Here's Looking At You

 Putting machine tool operations on camera makes sense. Putting people in the shop on camera is a sensitive issue.

Corey Greenwald’s shop, Hard Milling Solutions, is certainly not the first to install video cameras that look into machine tools. However, not all of the cameras there are inside the machines. One of the cameras overlooks the general shop area, which means that Mr. Greenwald can check on the activity of his employees if he wants. Of course, that’s not the main purpose of this camera angle. It is primarily intended as a security measure that enhances the shop’s electronic alarm system. Nevertheless, anyone working in the shop is on camera at all times.

Mr. Greenwald and his employees, Todd Rzeszut and Mike Scavone, worked as a team to set up the shop’s video monitoring system. “They were in on the planning and development of this whole system, and its present operation reflects a lot of their thinking and suggestions. It benefits all of us, so we’re equally glad to have it,” Mr. Greenwald says. Objections to “surveillance” are simply not an issue at this shop.

“When I do check the shop view, I see what I already knew,” he continues. “Everybody hustles.” Mr. Greenwald makes sure that this hard work and dedication does not go unrewarded. Eventually, he’d like to have a video monitor in every employee’s personal workspace.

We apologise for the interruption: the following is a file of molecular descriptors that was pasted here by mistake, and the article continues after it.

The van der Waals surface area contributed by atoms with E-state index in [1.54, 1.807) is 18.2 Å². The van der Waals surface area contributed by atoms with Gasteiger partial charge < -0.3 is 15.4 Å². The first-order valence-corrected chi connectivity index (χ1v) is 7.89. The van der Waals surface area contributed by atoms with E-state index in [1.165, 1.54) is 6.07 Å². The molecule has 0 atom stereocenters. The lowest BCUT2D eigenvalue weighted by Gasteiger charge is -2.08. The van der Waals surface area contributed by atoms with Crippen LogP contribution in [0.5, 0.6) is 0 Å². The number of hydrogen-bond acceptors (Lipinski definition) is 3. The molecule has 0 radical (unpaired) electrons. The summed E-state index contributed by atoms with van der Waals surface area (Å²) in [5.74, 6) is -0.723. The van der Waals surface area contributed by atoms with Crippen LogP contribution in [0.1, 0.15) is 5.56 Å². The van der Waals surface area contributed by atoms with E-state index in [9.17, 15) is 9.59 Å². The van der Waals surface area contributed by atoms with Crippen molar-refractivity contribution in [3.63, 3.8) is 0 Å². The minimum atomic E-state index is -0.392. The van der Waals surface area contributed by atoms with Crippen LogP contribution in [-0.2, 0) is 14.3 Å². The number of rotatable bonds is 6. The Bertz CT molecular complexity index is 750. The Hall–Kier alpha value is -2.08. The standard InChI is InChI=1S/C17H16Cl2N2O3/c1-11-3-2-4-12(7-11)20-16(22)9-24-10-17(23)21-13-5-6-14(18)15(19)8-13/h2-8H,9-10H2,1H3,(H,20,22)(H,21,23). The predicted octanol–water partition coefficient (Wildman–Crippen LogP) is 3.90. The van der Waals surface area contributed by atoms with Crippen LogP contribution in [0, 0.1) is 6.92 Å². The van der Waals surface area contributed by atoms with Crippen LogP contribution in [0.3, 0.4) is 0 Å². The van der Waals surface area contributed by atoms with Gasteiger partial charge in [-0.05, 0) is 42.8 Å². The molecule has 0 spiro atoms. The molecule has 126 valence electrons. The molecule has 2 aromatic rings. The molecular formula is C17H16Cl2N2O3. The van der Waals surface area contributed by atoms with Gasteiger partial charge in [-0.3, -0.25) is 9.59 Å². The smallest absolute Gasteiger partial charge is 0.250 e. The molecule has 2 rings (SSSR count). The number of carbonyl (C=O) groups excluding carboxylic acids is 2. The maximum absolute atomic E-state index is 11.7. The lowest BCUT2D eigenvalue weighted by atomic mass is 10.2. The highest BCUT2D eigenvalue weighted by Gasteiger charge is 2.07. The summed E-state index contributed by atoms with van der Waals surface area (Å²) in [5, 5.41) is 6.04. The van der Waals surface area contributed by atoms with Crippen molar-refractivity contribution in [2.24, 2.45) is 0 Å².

However, “spying” on employees is a touchy topic, as Mr. Greenwald acknowledges. Other shops may have to take a different tack when considering video cameras in a machine shop environment. The attitudes of managers and employees are not likely to be the same
everywhere.

A few months ago, I raised this issue in an e-mail newsletter and asked for opinions. The replies generally fell into two camps. One camp basically said, “If employees are valued and trusted, managers don’t need cameras.” The other side said, “If employees do their jobs and work hard, they shouldn’t mind cameras.” The divergence of these views highlights how wary shops will have to be with plans to install video cameras that watch people at work.

The experience at Hard Milling Solutions shows that the effort can be worthwhile. Mr. Greenwald identifies what he considers the important principles that helped promote a successful approach to video monitoring in his shop:

• Be open and inclusive.

• Emphasize mutual trust and respect.

• Be explicit about shared benefits and
responsibilities.

• Make good listening a part of regular
communication.

Ultimately, he concludes, this issue isn’t about video cameras; it’s about basic principles of sound management and common sense. Mr. Greenwald says, what is important isn’t watching machines or watching the rest of his team in the shop. It’s watching his kids grow up.